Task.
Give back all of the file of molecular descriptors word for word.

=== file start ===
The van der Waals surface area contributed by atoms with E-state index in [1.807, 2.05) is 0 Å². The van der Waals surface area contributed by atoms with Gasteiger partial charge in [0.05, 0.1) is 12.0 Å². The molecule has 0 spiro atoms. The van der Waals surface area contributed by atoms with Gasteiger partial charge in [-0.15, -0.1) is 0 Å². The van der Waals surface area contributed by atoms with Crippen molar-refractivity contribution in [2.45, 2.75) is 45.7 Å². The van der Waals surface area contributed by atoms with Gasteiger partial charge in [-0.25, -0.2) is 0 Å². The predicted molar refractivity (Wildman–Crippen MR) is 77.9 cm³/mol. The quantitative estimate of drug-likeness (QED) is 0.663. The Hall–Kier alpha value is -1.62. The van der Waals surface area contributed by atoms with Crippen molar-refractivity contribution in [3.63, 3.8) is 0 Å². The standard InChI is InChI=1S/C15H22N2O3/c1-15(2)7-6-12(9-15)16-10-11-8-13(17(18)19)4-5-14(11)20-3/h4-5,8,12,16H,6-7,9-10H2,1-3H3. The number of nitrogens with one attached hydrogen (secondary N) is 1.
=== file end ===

The van der Waals surface area contributed by atoms with E-state index in [1.807, 2.05) is 0 Å². The van der Waals surface area contributed by atoms with Gasteiger partial charge in [0.05, 0.1) is 12.0 Å². The molecule has 0 spiro atoms. The van der Waals surface area contributed by atoms with Gasteiger partial charge in [-0.15, -0.1) is 0 Å². The van der Waals surface area contributed by atoms with Crippen molar-refractivity contribution in [2.45, 2.75) is 45.7 Å². The van der Waals surface area contributed by atoms with Gasteiger partial charge in [-0.25, -0.2) is 0 Å². The predicted molar refractivity (Wildman–Crippen MR) is 77.9 cm³/mol. The quantitative estimate of drug-likeness (QED) is 0.663. The Hall–Kier alpha value is -1.62. The van der Waals surface area contributed by atoms with Crippen molar-refractivity contribution in [3.63, 3.8) is 0 Å². The standard InChI is InChI=1S/C15H22N2O3/c1-15(2)7-6-12(9-15)16-10-11-8-13(17(18)19)4-5-14(11)20-3/h4-5,8,12,16H,6-7,9-10H2,1-3H3. The number of nitrogens with one attached hydrogen (secondary N) is 1.